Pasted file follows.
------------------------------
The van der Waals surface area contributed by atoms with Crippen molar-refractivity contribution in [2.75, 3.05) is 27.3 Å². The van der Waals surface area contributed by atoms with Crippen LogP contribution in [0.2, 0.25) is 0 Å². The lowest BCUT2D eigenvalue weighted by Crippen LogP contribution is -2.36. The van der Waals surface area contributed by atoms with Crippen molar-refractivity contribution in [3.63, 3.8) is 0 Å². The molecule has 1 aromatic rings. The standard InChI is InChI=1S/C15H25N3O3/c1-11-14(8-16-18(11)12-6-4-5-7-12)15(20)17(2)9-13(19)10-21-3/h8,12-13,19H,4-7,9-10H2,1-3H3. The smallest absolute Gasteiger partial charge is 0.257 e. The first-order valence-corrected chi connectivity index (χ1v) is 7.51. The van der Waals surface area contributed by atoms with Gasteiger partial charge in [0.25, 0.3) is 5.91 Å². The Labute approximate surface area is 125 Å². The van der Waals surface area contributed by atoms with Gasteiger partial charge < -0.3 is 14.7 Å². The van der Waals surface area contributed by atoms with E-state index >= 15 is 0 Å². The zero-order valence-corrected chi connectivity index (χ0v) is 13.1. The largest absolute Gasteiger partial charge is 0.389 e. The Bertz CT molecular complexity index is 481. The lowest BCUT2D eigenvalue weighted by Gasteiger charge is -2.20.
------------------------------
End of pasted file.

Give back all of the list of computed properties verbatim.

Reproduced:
The van der Waals surface area contributed by atoms with Crippen molar-refractivity contribution in [2.75, 3.05) is 27.3 Å². The van der Waals surface area contributed by atoms with Crippen LogP contribution in [0.2, 0.25) is 0 Å². The lowest BCUT2D eigenvalue weighted by Crippen LogP contribution is -2.36. The van der Waals surface area contributed by atoms with Crippen molar-refractivity contribution in [3.63, 3.8) is 0 Å². The molecule has 1 aromatic rings. The standard InChI is InChI=1S/C15H25N3O3/c1-11-14(8-16-18(11)12-6-4-5-7-12)15(20)17(2)9-13(19)10-21-3/h8,12-13,19H,4-7,9-10H2,1-3H3. The smallest absolute Gasteiger partial charge is 0.257 e. The first-order valence-corrected chi connectivity index (χ1v) is 7.51. The van der Waals surface area contributed by atoms with Gasteiger partial charge in [0.25, 0.3) is 5.91 Å². The Labute approximate surface area is 125 Å². The van der Waals surface area contributed by atoms with Gasteiger partial charge < -0.3 is 14.7 Å². The van der Waals surface area contributed by atoms with E-state index >= 15 is 0 Å². The zero-order valence-corrected chi connectivity index (χ0v) is 13.1. The largest absolute Gasteiger partial charge is 0.389 e. The Bertz CT molecular complexity index is 481. The lowest BCUT2D eigenvalue weighted by Gasteiger charge is -2.20.